Pressing Matters

Honest Reporting poses a significant question in its latest lament about Israel’s coverage in the media.
Why does Israel’s every move get scrutinised, magnified, exaggerated and endlessly regurgitated through a filter of disapproval, while seriously reprehensible events that occur in the surrounding Arab countries, namely Egypt, Jordan, Lebanon and Syria, pass unnoticed by the tunnel-visioned press pack?
Honest Reporting answers its own question, putting this bashfulness down to fear of having their access withdrawn, but I’m afraid it’s simply down to pure you-know-what.
At any one time there are some 450 foreign journalists permanently resident in Israel,” they say, plus copious support staff, but all of a sudden, due to present circumstances, most of them decamped to Cairo.

Apparently there was a bit of a media fuss when an Al-Jazeera journo was made to take her bra off at a security check before attending an event with PM Netanyahu, but virtual silence over “many stories of foreign journalists inconvenienced, detained, threatened and sometimes worse.” in neighbouring Arab states.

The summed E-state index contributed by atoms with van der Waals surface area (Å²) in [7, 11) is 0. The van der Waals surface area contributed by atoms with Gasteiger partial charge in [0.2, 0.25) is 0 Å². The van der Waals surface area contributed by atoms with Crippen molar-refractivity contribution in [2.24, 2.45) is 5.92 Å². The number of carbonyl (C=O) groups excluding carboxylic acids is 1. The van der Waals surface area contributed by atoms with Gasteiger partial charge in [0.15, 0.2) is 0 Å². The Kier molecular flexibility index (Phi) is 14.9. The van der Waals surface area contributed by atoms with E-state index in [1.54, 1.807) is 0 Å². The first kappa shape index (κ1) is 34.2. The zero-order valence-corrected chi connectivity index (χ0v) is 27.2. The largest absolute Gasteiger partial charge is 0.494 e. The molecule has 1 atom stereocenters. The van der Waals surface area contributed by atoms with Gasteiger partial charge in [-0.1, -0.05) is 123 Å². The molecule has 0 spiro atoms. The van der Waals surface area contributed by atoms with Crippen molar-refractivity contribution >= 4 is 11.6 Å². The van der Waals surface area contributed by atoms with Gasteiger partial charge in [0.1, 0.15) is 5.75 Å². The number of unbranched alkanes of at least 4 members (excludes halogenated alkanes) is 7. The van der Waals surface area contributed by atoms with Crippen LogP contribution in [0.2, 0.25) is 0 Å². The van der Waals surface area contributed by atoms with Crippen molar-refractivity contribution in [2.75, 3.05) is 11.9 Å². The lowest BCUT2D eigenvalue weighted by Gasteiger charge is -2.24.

Pardon me, then, for being mildly amused at this. After the eulogistic praise we’ve had all week for the uprising in Egypt from the BBC’s reverential reporters, how about this from Tom Gross:

BBC’s Jerome Boehm also targeted by protesters

BBC also reported their correspondent Rupert Wingfield-Hayes’ car was forced off the road in Cairo “by a group of angry men.” He was detained by the men, who handed him off to secret police agents who handcuffed and blindfolded him and an unnamed colleague and took them to an interrogation room. They were released after three hours.

BBC reporter Wyre Davies in Alexandria – Attacked and driven off by locals several times in the past few days

BBC foreign editor Jon Williams said via Twitter that security forces seized the network’s equipment in a Cairo Hilton hotel in an attempt to stop it broadcasting.

I don’t know how many times they’ve been attacked by Israeli Jews.

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27 Responses to Pressing Matters